Sunday, June 5, 2011

Witnessing Jesus

Acts 1:1-11

When I was in college, my christian fellowship went on a roadtrip to southern Missouri for a conference.  To make te long trip pass more quickly, our car played a game of "If."  If is a book, subtitled Questions for the Game of Life. 

All of the questions in the book If bgin with he word "if."  If this...then what?  Implied in the question is the expectation that youwill also explain the reasoning behind your answer.  It's a neat game that helps you get to know your friends and yourself a bit better.

Questions run the gamut from the totally expected:  If you had only twenty-four hours to live, what would you do with the time? to the more novel:  If you could keep only one of your five senses, which would it be?  If, what, and the implied why.

During this particular game, one of the first questions stumbled upon in the book, and subsequently asked of the group was, "If you could witness any event in all of history, which event would it be?"

Now, I ended up being the first to answer, and it seems my response set the stage.  "Ooooh," I said excited, "I would want to witness the crucifixion!"

"No, no, no," the driver chimed in, "I'd want to wintness the resurrection!"

"I think I'd pick the ascension," said one of the women in the back seat.  The next hour or so was spent on theological debates, arguments, and explanations for our choices.  All in all, it was pretty cool road trip.

When I read the story of the ascension, it always kind of makes me want to giggle.  It actually reminds me of case studies I read about in my high school psychology class that dealt with the need to conform.  Humans are so geared toward social conformity that if a particular behavior is modeled by person A at a given time and place, subsequent people arriving will follow suit.

For example, studies have been done in which a person gets into a manned elevator, tells the engineer which floor they need and then does not turn around through the entire elevator trip, spending the whole of the trip facing the back wall of the elevator rather than the doors.

What subsequent riders did not know was that this is a social experiment conducted by the rider and the "engineer" who is a plant.  In this experiment some 80% of subsequent elevator riders also end up spending the elevator ride facing the back wall rather than the doors.  The need to conform, to create social cohesion, is just that strong.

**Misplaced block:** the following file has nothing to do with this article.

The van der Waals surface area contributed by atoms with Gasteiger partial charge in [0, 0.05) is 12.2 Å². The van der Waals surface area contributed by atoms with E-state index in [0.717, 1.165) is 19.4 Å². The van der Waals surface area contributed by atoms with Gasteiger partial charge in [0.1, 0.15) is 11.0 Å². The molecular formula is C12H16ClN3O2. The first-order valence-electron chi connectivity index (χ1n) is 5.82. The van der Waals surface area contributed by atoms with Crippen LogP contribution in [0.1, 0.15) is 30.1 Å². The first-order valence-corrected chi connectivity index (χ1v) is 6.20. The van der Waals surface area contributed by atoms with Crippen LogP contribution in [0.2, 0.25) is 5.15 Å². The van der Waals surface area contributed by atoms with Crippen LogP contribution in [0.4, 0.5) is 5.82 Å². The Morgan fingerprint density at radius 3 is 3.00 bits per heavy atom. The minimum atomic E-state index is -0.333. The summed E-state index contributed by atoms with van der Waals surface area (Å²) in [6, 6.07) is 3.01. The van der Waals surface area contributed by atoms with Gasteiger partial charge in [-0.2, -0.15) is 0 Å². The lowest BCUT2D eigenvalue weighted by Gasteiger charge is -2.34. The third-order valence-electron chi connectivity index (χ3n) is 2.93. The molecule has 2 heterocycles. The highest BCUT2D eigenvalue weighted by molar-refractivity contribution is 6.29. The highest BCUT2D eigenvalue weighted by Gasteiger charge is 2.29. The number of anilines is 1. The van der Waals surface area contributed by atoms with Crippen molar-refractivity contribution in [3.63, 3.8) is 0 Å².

It's another experiment in social conformity, however, that really reminds me of today's reading.  In this experiment, the researcher stopped on a busy street and looked up.  Thye said nothing, they did not point.  They merely stood there, looking up toward the tops of the surrounding buildings.

In this case, more than 50% of passersby also stopped to look, creating a larger and larger crowd.  Everyone just standing in the middle of the sidewalk, staring.  The average length of time a person stopped for was over 3 minutes.  When asked what they were looking at, they answered, "I don't know."

This is what comes to mind when I read today's story:  a bunch of people, standing around, staring at...nothing, with no idea what comes next.  And then, two men wearing white robes show up.  I think these "men" are traditionally identified as angels.  And tha identification makes sense.  Why?  Well, some might point to their shiny white dress.

I think a better indication is the fact that they don't act like human beings.  They don't stop and stare as well.  They do not simply ask the men why they are staring.  They also tell them what comes next:  that Jesus will some day return in the same fashion in which he left.